Holly Starr – Human


Release Date: September 15th 2017

Reviewed by: Jonathan Andre

Holly StarrHuman (iTunes/Amazon mp3)

Track Listing:

  1. Bruises
  2. Run the Race
  3. Umbrella
  4. Human (feat. Matthew Parker)
  5. You & I
  6. Say Yes
  7. Sailing
  8. Run the Race (Matthew Parker Remix)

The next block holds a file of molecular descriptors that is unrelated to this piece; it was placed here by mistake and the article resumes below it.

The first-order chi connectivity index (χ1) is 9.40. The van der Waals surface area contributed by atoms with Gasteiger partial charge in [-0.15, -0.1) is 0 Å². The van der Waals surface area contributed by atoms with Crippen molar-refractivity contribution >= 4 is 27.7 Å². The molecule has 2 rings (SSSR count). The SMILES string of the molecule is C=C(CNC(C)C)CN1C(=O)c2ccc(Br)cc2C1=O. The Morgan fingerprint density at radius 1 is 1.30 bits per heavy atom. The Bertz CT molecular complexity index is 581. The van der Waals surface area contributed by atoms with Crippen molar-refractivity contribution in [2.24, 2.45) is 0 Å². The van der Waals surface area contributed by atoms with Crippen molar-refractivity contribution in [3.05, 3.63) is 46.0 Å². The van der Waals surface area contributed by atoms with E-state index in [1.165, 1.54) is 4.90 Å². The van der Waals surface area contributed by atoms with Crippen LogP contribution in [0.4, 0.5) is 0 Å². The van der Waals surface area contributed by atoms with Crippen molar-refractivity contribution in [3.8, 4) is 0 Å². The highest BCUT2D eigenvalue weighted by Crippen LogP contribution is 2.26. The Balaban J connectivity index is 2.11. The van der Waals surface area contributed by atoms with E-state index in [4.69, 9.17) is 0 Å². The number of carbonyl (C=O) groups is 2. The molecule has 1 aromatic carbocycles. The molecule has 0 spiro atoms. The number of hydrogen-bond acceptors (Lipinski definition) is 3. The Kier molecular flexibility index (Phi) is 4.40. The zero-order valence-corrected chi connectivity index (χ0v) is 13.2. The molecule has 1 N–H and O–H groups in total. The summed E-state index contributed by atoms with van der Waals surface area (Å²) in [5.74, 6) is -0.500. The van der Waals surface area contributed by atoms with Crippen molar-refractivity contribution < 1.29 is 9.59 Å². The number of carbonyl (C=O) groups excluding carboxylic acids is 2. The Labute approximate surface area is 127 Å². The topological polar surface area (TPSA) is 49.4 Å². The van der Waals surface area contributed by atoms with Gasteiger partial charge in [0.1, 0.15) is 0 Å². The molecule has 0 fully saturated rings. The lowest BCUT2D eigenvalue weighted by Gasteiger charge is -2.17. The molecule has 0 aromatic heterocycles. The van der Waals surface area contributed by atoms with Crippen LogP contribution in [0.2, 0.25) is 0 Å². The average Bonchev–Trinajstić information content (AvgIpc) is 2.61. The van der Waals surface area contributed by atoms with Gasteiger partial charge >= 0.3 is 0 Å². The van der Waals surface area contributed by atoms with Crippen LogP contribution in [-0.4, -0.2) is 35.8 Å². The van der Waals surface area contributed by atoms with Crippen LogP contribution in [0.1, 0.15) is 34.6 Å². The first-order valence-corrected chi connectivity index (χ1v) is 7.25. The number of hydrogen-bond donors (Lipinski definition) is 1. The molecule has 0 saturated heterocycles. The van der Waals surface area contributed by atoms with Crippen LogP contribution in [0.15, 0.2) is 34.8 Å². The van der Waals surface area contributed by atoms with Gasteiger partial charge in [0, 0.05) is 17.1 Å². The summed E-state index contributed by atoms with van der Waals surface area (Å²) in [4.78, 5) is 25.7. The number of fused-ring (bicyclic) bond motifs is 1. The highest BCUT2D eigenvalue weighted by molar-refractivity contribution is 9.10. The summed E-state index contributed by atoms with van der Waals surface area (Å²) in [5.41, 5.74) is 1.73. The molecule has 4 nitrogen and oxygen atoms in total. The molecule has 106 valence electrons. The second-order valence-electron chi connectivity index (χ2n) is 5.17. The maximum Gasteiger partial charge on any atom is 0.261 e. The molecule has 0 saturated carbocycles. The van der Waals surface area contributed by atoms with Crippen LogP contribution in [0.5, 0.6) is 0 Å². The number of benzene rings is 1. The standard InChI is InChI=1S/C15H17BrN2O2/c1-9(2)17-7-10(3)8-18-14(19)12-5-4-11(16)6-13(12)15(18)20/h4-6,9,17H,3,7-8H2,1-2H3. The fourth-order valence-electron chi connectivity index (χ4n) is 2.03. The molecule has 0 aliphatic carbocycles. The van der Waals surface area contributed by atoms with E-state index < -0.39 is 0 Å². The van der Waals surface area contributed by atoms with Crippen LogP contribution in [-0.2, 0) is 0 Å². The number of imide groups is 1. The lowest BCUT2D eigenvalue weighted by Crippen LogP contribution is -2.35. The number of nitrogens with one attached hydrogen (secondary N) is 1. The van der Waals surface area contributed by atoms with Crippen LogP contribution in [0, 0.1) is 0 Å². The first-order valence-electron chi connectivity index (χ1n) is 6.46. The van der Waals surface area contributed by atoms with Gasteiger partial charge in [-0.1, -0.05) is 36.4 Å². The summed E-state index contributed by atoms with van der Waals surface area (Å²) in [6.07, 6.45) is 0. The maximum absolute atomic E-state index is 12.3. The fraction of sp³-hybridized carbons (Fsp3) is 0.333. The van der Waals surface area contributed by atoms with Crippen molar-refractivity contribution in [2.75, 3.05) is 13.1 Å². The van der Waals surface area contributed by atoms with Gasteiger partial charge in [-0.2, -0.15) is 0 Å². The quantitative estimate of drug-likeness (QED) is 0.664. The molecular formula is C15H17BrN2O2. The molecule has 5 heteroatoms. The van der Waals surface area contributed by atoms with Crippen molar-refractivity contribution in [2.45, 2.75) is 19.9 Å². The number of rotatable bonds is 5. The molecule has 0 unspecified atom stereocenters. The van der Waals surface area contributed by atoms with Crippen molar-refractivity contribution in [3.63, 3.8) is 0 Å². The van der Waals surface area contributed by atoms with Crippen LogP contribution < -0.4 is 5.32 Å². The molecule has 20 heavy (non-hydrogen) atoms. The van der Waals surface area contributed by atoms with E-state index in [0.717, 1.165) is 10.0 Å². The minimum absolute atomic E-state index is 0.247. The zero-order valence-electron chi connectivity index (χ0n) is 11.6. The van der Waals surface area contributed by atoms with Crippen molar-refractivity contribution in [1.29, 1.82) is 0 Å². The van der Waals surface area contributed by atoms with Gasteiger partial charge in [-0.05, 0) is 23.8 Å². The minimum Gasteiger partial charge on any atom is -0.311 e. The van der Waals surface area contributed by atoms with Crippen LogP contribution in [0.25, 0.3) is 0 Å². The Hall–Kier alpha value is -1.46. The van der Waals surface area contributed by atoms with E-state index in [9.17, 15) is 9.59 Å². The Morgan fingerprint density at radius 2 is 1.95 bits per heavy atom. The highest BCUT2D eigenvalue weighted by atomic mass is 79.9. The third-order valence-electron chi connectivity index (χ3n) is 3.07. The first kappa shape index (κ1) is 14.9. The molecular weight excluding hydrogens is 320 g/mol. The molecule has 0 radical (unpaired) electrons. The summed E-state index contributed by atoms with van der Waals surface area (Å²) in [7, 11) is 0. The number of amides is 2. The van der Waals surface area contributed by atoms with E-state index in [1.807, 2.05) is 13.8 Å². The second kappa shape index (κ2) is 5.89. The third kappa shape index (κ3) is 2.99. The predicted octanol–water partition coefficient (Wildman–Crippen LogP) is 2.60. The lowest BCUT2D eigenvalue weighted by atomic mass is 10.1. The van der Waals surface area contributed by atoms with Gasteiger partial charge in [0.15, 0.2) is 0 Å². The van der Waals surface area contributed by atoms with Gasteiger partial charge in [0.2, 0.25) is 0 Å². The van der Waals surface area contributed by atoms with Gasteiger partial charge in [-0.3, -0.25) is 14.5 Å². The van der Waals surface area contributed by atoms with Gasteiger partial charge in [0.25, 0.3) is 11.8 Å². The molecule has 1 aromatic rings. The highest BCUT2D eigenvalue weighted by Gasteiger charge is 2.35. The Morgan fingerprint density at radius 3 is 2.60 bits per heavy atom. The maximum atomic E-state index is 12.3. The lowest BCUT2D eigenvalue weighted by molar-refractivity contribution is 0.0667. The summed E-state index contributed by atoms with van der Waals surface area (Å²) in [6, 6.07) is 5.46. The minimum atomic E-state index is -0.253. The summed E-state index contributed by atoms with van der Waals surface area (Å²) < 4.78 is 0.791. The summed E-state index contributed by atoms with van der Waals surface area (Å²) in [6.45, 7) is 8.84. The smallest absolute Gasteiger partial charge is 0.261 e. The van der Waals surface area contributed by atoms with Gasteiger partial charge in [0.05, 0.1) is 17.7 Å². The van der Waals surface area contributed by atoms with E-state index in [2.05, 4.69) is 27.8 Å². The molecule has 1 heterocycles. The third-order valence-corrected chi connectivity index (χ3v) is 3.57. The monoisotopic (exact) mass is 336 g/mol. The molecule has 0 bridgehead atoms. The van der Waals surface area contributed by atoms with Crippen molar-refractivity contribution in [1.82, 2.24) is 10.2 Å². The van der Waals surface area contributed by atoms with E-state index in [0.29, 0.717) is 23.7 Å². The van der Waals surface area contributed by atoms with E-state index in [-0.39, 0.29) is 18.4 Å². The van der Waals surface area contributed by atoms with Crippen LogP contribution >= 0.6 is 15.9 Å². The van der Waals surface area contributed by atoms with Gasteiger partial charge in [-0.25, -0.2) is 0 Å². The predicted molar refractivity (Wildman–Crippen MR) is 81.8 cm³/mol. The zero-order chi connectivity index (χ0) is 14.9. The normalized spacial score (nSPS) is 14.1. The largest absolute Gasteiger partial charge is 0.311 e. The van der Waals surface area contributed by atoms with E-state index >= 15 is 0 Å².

Possibly one of the most successful independent young artists I’ve seen, over the last few years with the releases of highly popular albums like Everything I Need (2015), Focus (2012) and Tapestry (2010), Holly Starr of Save the City Records is now continuing this run of lyrical proficiency and motive songwriting in her new project Human, that released in September 2017 through the funds raised via Kickstarter (and her second project under the independent label Artist Garden Entertainment). Being a mainstay in Christian festivals over the years, from CreationFest to Lifefest, as well as delivering singles like “Don’t Have Love” and “Father’s Eyes”, both of which have fallen inside the top 25 on radio; Holly’s presence in Christian radio and in Christian music overall is as much an asset at it is an honour for anyone hearing Holly’s powerful voice and maturity beyond her years. And with singles that arose from Everything I Need– ‘God Is’, ‘Never Going Back’ and ‘Through Me’, being some of my own very favourites of Holly’s ever, it’s only natural for me to become excited whenever this young and fast-popular artist reveals something new. Back in February she released ‘Run the Race’- which has been and probably will be the most pop song I’ve heard her record. An anthem that reminds us all to run the race of life to completion with Christ beside us cheering us on, Holly’s first new song since her 2015 EP Everything I Need is a different musical vein she has travelled upon, and while much of her die-hard fans could be indifferent about her shift from piano/reflective ballads (shown through much of Tapestry and Embraced) to more of a pop focus, Holly’s motivations and message has always stayed the same. But as Holly speaks for herself about the song- life was messy and difficult, and there were moments I didn’t think I could make it through. But God was asking me to endure, to press on amidst the pain. Through those moments I learned that no matter how difficult a situation might feel, we were made to persevere, “to run the race with endurance that was set before us.” (Hebrews 12:1), we are reminded of how much this song is needed in society right now (so much so that there is even a remix of ‘Run the Race’ on this EP, which I thoroughly enjoyed much more than the original recording)!